November 24, 2011
Here's a lengthy article by Benoit Denizet-Lewis on problems with the faddishly-popular English bulldogs (the #1 breed in L.A., a factoid that is cited in the article as a self-evidently alarming statistic).
Back since bull-baiting was outlawed in 1835, English bulldogs have been bred to look like a cartoon of a human baby, with all sorts of unfortunate effects on their health. Back in the bull-baiting days, English bulldogs were vicious beasts, but Victorians quickly bred them for winning personalities. But modern Americans have taken that too far and turned English bulldogs into caricatures of Winston Churchill in senility.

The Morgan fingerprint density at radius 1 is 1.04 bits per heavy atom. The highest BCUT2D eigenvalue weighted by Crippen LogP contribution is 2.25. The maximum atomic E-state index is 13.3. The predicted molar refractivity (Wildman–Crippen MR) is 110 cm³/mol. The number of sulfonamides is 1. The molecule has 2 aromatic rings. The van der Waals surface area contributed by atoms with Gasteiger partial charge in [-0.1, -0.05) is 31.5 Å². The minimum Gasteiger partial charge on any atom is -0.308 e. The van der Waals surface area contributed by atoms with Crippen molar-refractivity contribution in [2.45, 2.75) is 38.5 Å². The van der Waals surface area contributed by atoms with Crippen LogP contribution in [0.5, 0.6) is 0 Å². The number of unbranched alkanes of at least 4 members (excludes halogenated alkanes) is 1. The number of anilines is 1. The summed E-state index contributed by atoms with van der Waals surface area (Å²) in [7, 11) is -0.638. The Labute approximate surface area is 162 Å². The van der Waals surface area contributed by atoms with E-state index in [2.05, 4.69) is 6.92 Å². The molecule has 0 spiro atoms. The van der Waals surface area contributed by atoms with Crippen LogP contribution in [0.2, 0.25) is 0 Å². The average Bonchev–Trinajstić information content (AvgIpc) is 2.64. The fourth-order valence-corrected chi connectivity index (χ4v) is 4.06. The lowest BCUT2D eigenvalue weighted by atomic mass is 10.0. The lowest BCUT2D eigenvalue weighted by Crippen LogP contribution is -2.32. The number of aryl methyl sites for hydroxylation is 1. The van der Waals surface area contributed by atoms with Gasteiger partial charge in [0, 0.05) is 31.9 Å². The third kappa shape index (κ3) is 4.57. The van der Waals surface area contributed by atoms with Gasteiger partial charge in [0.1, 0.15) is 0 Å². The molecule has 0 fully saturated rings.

In general, the 19th Century British were just more effectual at dog breeding than are moderns. I strongly doubt that they had better techniques. They just had better goals. For example, the reporter goes to visit a man who has been breeding a healthier English bulldog for 40 years, but nobody much cares.
That reminds me that you occasionally read, although less often now than a decade ago, of somebody claiming that genetic engineering of humans will, Real Soon Now, change everything. I pretty much asserted that back in the 1990s.
Well, maybe, but leaving aside all the technical questions and consider this: humans have near-complete control over dog breeding today, and yet we are lousier at it than a century ago.
By Steve Sailer on 11/24/2011